The accused offered evidence to prove that they were not in the State at the time of this homicide; that Joseph had no interest in the three barrels of alcohol which the State claimed were stolen, and that neither of them believed or had reason to believe that Renaldino had stolen this alcohol, and never had business relations with him and knew him but slightly and had no reason to take his life; that neither accused saw or talked with Crapanese on October 23d or October 24th, and made no arrangements with him to go in an automobile on October 25th; that Rugiero did not in October own a Cadillac car, and that neither accused used on October 25th such car, and that the accused had no motive for killing Renaldino and did not kill him and were not present when he met his death.

The evidence was conflicting; in such a case manifestly we cannot hold as matter of law that the verdict should have been set aside. Moreover, our consideration of the evidence has led us to the conclusion that the jury were amply justified in reaching the conclusion they did, and that had they found the accused guilty as charged, their verdict could not have been set aside as contrary to the evidence.

The appeal from the denial of the motion to set aside the verdict should never have been taken, as it required the printing of over five hundred pages of the evidence, and any careful examination and comparison of the evidence would have led irresistibly to the conclusion that the appeal upon such a ground must prove fruitless.

We pass to the additional appeal and take up first the interlocutory rulings. Cianflone moved to expunge from the indictment the alias of "The Cowboy" following his name. The accused was known by this name and the State had the right to designate him by the alias under which he was known. Viberg v. State, 138 Ala. 100, 35 So. 53.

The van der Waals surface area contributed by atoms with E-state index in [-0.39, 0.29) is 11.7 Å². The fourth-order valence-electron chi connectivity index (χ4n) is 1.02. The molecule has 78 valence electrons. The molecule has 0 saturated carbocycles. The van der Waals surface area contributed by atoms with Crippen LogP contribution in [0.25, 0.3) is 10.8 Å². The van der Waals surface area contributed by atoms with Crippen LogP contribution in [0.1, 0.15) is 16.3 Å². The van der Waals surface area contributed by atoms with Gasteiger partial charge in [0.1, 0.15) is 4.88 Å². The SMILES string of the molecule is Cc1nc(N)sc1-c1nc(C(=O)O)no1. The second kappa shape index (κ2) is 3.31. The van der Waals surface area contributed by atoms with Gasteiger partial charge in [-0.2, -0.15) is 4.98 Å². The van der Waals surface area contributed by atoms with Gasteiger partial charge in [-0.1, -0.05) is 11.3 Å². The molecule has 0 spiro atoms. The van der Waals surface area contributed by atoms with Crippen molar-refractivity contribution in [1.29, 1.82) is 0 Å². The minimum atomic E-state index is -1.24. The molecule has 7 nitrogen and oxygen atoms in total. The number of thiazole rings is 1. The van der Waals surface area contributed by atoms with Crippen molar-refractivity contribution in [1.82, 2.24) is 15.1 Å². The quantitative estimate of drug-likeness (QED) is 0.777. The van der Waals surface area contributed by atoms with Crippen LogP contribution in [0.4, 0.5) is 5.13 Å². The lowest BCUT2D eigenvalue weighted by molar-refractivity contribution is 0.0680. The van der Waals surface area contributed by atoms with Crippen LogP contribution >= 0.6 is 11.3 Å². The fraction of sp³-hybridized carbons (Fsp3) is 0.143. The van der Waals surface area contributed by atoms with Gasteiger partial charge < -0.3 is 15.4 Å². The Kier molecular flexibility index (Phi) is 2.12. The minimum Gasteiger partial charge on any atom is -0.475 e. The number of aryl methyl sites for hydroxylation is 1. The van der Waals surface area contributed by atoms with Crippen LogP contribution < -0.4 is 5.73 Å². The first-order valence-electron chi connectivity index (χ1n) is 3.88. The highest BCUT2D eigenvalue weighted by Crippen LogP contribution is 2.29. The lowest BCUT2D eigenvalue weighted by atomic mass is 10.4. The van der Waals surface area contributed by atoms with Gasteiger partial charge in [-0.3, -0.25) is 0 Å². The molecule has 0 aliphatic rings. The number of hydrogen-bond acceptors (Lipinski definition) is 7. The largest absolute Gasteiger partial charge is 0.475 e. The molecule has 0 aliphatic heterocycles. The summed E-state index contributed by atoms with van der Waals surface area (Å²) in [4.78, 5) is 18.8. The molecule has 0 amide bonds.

Rugiero, by his motion to expunge and for a more specific statement, sought to attack the right of the State to charge the two accused in one count of the indictment as principals, and in another count to charge one of these accused as an accessory. The motion was properly denied. In State v. Hamlin, 47 Conn. 95, 120, we said: "In this State it is not necessary . . . to state in an indictment against an accessory the acts which show that he aided and abetted the crime, and thus became in law a principal; but it is sufficient to charge him directly as a principal, and proof that he was an accessory before the fact will support the charge. There is no objection, however, to the joinder of a count charging two or more parties as principals with a count charging one or more of the same parties as principals and the others as accessories before the fact, as the proof required to support the latter count will also be sufficient to support the former." State v. Burns, 82 Conn. 213, 218, 72 A. 1083.

The accused also moved that the State be required to elect upon which count of the indictment it should proceed against them. The motion was denied, and since the court exercised its discretion its decision cannot be revised upon appeal unless it plainly appears that injustice has been done, and there is no indication of this upon the record. State v. Tuller, 34 Conn. 280, 298.

Before the jury was impaneled, counsel for both accused moved for a change of venue. No evidence was offered in support of the motion and no reasons given except the statement of counsel that the case had had considerable publicity. The court denied the motion. The ruling must stand, since it was within the court's discretion and the facts do not disclose that the court exercised that discretion unreasonably. 3 Wharton's Criminal Procedure (10th Ed.) § 1537.